Education: The best way to cope with change
- 6 March 2018
During his speech at the 2015 World Government Summit in Dubai, His Highness Shaikh Mohammad Bin Zayed Al Nahyan, Crown Prince of Abu Dhabi and Deputy Supreme Commander of the UAE Armed Forces, stressed that, “Our best bet at this period of time…is to invest all our resources in education.” In these words, His Highness [Shaikh Mohammad Bin Zayed] was reflecting his deep understanding of the sweeping changes that the world has been going through across all fields, that education is the best path for the UAE to follow, and that all other Arab countries should also handle change and confidently engage in it, both now and in the future.
At the conclusion of the proceedings of the Mohammad Bin Zayed Majlis for Future Generations on March 8, 2017, Shaikh Mohammad Bin Zayed addressed the UAE youth, emphasising that, “We have no choice but to rely on quality. Our real weapon is knowledge.”
The whole world considers education as the key to the future, and investing in it is highly valuable and rewarding, because those who occupy leading positions in the field of education have the upper hand in the process of worldwide change. No country, however, can understand change, benefit from its achievements, become involved in it, or avoid its perils without relying on education. It is not possible to discuss the expected shifts in fields of technology, labour markets, wealth, income, development, security, economy, conflicts, and wars without resorting to education.
Wealth no longer refers to material assets, but rather to knowledge resources, because knowledge has become wealth in the context of the knowledge-based economy. Studies indicate that education is the major contributor to the gross national income (GNI) of countries, compared to the other elements of the production process, such as capital, labour, etc. Moreover, economic growth, since the second half of the 20th century, has become more closely related to the technological advances, which are based on education instead of the accumulation of capital, as was the case before. Forty years ago, tangible (real or physical) assets represented about 80 per cent of the overall assets of top 500 corporations in the world. Intangible assets, including research studies and scientific inventions, now represent more than 80 per cent of the overall assets of the same corporations.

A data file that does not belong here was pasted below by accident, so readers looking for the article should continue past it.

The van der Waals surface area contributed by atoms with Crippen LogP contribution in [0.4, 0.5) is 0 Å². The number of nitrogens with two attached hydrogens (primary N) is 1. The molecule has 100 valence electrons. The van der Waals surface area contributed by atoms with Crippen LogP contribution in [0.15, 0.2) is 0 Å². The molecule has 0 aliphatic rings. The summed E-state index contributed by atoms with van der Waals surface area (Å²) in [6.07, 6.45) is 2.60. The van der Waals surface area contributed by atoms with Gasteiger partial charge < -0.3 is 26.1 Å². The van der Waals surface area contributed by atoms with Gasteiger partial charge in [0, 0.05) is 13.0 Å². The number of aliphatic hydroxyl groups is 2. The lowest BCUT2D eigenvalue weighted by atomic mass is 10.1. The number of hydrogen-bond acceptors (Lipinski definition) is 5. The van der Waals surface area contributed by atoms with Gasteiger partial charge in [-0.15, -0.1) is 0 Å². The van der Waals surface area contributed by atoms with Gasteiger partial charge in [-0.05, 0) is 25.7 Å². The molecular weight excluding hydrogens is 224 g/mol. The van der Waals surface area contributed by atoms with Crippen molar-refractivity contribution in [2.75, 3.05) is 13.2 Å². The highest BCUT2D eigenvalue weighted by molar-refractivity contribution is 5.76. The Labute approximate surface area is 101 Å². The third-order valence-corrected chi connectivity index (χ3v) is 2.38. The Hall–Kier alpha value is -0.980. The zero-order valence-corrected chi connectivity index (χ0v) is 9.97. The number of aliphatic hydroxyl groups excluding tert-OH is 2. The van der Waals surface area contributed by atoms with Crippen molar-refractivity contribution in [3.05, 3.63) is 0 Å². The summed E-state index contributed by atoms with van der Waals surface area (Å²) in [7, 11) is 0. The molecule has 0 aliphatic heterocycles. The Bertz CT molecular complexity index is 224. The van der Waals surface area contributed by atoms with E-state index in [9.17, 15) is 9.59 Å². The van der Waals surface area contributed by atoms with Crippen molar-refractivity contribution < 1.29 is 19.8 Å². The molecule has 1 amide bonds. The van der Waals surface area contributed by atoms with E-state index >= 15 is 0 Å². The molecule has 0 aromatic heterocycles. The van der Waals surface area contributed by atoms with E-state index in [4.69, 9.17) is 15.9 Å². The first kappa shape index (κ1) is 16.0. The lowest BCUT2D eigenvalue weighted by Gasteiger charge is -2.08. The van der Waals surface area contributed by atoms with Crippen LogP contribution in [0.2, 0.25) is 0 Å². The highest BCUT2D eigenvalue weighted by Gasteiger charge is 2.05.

Regarding employment, specialised international institutions predict that the jobs of the future will be vastly different from those of the present, adding that education will be the primary tool to prepare people for these new jobs. In this context, the World Economic Forum’s 2016 report “New Vision for Education: Fostering Social and Emotional Learning through Technology,” published in Davos, introduced a set of skills that the jobs of the future in the 21st century will require. The report underlined that education institutions should consolidate these skills in their students, or they will have no chance of finding employment in the future. The World Economic Forum published another report during its annual meeting in Davos titled “The Future of Jobs,” which indicated that by 2020, 21 per cent of the basic skills in the GCC countries, and 41 per cent in Turkey will be different from those required in 2015.
In the field of technology, it is expected that the world will witness vast technological changes in the coming years, and life on earth will undergo a transformational process at the economic, military, and security levels, among others. It will be especially evident in terms of artificial intelligence, which, as world experts and specialists will confirm, is witnessing a phenomenal evolution. Education is undoubtedly the way to achieve such transformations and cope with their consequences.
The question that arises here is: how can education be best utilised to deal with change in both the Arab world and the UAE? The Arab region fully acknowledges the paramount importance of education to keep up with present and future challenges. However, only a few would be able to answer these questions: what kind of education do we mean? Which educational areas need our attention? How would educational evolution take shape in the future? What is the best way to promote education? And which approach has been adopted by those who have preceded us in this field, so that we can learn from their experience? In this article, I will try to briefly answer these questions as follows: